To me, the self-serving bit about the alleged unsuitability of open source was the only serious fly in the ointment on the day. The rest was at least neutral and often worth while. But, the intended beneficiaries of this day were the government folk who are opening up data as part of a move towards more open government, so I asked a few of them how they thought the day went. “Mixed” was a typical response. Like the curate’s egg, said one (hence the title of this post).

My overall conclusion here is that there was an attempt to make an elephant dance, in that Microsoft did at least try to run a session with a fluid agenda. Anything could have happened. The day was sell-free and mostly free of the kind of rancour which has poisoned Microsoft’s relationships with open source and open data people over the last few years. Politely, no one mentioned OOXML, and even when Clare Curran expressed her frustration that the Select Committee’s clear view on disallowing software patents has yet to reach some quarters, she refrained from rubbing the host’s corporate nose in its own support for software patents.

For Microsoft I suspect this was a walk on the wild side. Good on them at least for trying something. From the government’s – well, many of the government folk involved were well-used to informal bar camps. The bar campers wanted more informality and the others felt happier being lectured. From the open source, open data and general “want to help” types such as yours truly – the day gave an opportunity to spread the message wider.

To repurpose an old Data General ad: People are saying that Microsoft’s entry into open government unconferences will legitimise the field. The bastards say: welcome!

posted by colin at 11:56 pm  


  1. […] get too much into detail for the main parts of the conference, others (including Brenda Wallace and Colin Jackson) have done that already. But I’m keen to share some of my observations/things I’ve […]

    Pingback by “Open” Government 2010? | Human Factors — 29 June 2010 @ 8:41 am

  2. Thanks for summarising the day Colin. Really useful.

    Perhaps I wasn’t listening closely enough, but I didn’t hear the open source’s group’s report back as OSS not being “fit for government’s purposes”.

    I did hear them say “OSS is /less/ important than open data and open standards for the data”. I have been thinking about it, and I think I agree.

    Open access to data, in open standards, which are openly licensed, are all essential. Open communication and open policy making are also extremely desirable (others might argue essential too). I think open source software in government is often the right choice, and almost always has the lowest total cost of ownership, but I’m not sure I see it as fundamentally essential (I could imagine a hypothetical world where proprietary software produced open standards data that was openly licensed and openly accessible, and had a low total cost of ownership). If you can articulate why OSS is essential, I am happy to be corrected (I simply haven’t been able to work it out myself – which may well be due to my cognitive deficiencies).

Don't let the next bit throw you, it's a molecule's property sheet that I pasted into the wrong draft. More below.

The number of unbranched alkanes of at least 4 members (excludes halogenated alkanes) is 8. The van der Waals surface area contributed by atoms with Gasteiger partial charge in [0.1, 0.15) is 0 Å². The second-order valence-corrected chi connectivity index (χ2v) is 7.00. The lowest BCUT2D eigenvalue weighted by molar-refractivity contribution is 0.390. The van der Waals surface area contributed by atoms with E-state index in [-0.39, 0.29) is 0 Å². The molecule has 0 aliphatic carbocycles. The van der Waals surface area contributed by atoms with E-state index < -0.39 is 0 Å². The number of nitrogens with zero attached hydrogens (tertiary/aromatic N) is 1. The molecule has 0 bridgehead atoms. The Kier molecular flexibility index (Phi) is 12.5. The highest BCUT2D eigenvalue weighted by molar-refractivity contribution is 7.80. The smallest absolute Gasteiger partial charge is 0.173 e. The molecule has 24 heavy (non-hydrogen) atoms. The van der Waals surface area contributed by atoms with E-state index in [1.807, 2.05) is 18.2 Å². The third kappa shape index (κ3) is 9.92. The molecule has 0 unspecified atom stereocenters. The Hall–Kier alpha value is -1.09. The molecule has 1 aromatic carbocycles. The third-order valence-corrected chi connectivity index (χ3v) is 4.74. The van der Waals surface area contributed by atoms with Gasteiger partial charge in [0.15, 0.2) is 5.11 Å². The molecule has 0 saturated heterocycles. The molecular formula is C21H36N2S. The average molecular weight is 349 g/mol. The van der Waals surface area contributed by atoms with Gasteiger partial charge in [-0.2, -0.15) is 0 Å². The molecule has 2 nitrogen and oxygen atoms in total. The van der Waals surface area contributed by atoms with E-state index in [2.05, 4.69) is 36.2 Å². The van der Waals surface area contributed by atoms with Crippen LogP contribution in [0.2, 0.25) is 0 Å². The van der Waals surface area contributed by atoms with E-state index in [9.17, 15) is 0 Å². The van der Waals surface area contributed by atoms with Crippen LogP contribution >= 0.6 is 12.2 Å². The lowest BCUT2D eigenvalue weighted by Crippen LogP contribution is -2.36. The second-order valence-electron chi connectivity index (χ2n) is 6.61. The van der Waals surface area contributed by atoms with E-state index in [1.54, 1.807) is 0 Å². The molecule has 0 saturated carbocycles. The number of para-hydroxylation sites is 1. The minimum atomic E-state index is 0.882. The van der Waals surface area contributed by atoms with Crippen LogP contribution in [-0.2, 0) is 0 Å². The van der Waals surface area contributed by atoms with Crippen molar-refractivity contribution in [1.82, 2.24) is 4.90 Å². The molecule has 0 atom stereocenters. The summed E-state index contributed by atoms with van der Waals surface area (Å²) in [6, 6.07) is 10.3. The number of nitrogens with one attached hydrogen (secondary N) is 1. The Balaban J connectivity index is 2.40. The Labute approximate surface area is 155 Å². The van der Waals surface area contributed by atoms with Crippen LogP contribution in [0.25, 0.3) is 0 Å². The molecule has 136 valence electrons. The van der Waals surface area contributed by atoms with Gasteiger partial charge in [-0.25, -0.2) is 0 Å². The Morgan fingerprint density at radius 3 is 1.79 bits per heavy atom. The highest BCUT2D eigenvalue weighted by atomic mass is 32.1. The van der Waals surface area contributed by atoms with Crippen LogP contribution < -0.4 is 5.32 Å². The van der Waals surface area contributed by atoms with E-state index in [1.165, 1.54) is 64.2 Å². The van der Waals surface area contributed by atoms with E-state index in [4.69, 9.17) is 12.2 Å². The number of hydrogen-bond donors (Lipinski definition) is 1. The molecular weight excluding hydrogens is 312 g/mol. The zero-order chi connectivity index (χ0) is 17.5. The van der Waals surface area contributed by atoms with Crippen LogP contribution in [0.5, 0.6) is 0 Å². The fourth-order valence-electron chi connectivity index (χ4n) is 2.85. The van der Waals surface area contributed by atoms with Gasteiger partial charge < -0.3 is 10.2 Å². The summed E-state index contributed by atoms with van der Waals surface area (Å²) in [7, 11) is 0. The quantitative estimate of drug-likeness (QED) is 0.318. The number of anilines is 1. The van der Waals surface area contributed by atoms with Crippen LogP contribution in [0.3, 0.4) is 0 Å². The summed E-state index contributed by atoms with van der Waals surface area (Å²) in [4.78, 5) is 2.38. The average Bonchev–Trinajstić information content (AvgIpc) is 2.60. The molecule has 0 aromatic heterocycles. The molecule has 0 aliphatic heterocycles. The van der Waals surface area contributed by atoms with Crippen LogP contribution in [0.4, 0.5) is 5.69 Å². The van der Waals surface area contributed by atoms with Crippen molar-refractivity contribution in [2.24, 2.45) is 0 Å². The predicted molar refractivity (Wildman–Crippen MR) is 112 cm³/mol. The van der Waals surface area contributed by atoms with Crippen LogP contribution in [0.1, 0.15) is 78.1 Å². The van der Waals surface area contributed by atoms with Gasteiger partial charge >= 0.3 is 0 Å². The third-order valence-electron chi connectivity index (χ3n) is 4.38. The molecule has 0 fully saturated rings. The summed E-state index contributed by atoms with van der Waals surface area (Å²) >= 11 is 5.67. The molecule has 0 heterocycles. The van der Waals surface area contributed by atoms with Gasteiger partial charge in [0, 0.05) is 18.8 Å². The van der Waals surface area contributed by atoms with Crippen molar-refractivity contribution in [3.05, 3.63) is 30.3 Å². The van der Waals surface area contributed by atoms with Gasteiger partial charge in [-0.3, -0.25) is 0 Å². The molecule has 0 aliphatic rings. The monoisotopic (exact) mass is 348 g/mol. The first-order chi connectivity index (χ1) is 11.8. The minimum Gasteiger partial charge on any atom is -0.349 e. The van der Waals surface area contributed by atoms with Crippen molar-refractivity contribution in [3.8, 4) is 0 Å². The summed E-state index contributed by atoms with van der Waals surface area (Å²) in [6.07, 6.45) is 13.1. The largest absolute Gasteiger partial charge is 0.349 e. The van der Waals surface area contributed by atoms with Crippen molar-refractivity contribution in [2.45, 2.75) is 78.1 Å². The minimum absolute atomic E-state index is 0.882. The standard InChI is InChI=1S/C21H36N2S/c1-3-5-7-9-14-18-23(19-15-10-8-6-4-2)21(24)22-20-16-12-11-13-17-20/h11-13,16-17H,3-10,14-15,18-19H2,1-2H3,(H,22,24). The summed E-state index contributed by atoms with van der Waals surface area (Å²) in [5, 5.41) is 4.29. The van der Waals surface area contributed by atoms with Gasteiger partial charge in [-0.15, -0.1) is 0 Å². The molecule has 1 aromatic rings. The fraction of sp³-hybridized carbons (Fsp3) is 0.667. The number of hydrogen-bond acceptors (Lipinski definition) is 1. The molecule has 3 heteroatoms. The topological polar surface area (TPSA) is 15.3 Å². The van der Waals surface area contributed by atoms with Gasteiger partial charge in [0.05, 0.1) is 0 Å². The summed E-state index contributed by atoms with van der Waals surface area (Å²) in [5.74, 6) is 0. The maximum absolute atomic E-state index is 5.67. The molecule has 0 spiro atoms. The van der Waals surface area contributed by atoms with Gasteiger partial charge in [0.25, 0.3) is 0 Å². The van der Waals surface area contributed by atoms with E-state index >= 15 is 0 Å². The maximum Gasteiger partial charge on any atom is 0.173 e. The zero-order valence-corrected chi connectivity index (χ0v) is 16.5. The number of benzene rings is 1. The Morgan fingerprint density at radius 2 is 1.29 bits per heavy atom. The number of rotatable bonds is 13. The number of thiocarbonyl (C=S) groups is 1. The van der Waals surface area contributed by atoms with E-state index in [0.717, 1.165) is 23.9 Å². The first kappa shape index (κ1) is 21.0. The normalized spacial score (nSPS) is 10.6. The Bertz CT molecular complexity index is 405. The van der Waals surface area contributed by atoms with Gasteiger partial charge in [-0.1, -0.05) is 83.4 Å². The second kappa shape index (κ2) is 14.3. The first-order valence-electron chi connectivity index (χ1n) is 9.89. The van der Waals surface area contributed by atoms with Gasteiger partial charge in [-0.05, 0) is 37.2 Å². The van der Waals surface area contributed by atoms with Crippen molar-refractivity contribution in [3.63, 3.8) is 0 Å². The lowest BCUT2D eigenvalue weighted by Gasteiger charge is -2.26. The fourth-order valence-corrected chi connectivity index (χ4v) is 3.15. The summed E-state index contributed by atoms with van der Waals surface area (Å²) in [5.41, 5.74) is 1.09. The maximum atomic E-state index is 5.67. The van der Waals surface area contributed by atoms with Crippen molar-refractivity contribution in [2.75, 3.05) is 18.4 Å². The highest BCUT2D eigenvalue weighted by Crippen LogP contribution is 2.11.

Comment by Matt Lane — 30 June 2010 @ 5:56 pm

  3. Thank you Colin for your kind words. A huge thank you also for your help in the planning prior, and during the day. Your support and knowledge were invaluable to me.

    Comment by Julian Carver — 1 July 2010 @ 2:27 pm

  4. I would agree with Matt’s comment in principle—open data formats are much more vital than open source code.

    But theory and practice usually turn out to be two different things. Proprietary vendors have this irresistible incentive to try to lock you in to their products. With no counterbalancing incentive to check this, why would they not succumb? Look at Microsoft and the whole OOXML debacle—after getting it approved as an ISO standard, even they can’t be bothered using it.

    With Open Source, the incentives are different. There is no way to make vendor lock-in stick, therefore there is no point in even trying.

    In short, once you take human psychology into account, you see even more reasons why Open Source is important.

    Comment by Lawrence D'Oliveiro — 1 July 2010 @ 5:23 pm

  5. As usual, Lawrence, you’re spot on (in my opinion).


    Comment by Dave Lane — 6 July 2010 @ 8:15 pm

  6. There are many examples of open standards promulgated through free open source software. There are many examples of proprietary standards and proprietary extensions to open standards promulgated through proprietary software. I am not aware of a single example of an open standard promulgated through proprietary software.

    So the evidence is that if we want open data using open standards, we need to use free open source software. Continuing to reward A while hoping for B is rarely a successful strategy.

    Comment by John Rankin — 9 July 2010 @ 7:49 am

RSS feed for comments on this post.

Sorry, the comment form is closed at this time.

Powered by WordPress